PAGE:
Remember that non-riding spouse? This is a fine place to take him or her riding. I brought my wife, who had never once sunk knobbies into dirt, and who has no affinity for extreme sports whatsoever, to this trail–and she had a marvelous experience. She didn’t even flinch at completing the longer loop rather than taking the bailout. Making this route all the more amazing is that despite its low level of difficulty, my son and I, both advanced riders, had an excellent time as well. This route truly is a marvelous accomplishment.
Stepping it up: For the rider who hits this and is left hankering for more, either in terms of mileage or challenge, there is an even newer set of trails across the park’s access road. There are two opportunities to extend the loop and expand the ride to Dead Horse Park’s west side on yet more high quality singletrack that starts to shade from pure green circle to slightly blue square.
EZ and Lazy Loop at Moab Brands Trails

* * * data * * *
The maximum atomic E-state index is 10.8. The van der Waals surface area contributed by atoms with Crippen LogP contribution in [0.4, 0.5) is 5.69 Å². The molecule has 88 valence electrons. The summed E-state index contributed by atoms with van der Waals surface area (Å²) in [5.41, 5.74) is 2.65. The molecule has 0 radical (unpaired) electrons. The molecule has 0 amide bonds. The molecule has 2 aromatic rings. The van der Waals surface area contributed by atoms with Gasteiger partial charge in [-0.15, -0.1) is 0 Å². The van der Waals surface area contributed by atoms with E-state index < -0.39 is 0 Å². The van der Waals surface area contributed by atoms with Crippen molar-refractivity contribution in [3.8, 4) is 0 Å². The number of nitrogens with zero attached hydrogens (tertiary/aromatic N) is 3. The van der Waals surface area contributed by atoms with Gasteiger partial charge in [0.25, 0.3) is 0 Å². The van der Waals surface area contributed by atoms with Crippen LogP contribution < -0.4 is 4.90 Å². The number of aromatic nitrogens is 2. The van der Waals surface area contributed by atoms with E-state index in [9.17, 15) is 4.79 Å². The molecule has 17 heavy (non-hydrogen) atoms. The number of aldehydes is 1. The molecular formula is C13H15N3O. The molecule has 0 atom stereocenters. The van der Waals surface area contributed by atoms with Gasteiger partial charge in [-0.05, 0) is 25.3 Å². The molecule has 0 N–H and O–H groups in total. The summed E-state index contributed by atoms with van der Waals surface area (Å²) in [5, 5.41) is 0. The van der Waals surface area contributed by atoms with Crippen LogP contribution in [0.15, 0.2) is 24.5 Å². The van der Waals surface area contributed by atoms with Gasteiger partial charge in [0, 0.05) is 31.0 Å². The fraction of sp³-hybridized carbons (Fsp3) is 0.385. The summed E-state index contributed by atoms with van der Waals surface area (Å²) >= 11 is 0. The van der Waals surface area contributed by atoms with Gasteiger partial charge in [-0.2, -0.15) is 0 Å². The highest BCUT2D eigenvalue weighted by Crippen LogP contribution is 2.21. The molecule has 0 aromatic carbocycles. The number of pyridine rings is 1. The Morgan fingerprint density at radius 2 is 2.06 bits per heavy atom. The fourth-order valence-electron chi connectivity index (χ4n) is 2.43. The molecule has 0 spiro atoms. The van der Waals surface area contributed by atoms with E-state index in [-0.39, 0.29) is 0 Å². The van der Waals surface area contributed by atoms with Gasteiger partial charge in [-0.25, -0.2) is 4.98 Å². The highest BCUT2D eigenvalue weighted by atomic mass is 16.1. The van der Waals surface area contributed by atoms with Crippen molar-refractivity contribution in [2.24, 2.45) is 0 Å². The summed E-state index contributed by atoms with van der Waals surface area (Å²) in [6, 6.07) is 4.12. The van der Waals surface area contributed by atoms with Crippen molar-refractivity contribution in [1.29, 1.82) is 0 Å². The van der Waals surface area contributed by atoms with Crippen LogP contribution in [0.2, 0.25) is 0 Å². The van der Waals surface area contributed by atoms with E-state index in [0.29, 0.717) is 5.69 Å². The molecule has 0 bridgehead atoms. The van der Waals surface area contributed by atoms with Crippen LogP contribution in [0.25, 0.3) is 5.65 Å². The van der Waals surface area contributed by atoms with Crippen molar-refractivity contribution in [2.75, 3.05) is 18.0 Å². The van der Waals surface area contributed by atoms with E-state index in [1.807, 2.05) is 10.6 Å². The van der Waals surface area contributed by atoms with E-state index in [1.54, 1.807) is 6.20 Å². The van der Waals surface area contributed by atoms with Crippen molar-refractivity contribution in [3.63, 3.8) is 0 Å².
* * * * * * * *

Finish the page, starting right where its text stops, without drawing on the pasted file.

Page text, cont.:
The original Moab Brands network was comprised of the basic four trails named after cattle brands which were combined to spell “MOAB” (the Bar M, Circle O, Rockin’ A, and Bar B). The original network had a beginner option, but it came mostly in the form of an uninteresting bit of dirt road or some not-so-deadly, but annoyingly ledgy rock. More recently, the EZ and Lazy trails were tucked into the front side of the network, providing newcomers an easily accessible three mile loop, with some emphasis on the fun factor for the newer rider. Generally ridden counterclockwise, the simple route starts on EZ, following it to a rather confusing intersection. At that point, it’s time to look for the left turn toward Lazy which loops back to the starting point. EZ bobs and weaves along the base of a small ridge and Lazy carries the rider back on some swoopy singletrack above. Together, they make a very pleasant little loop suitable even for young children.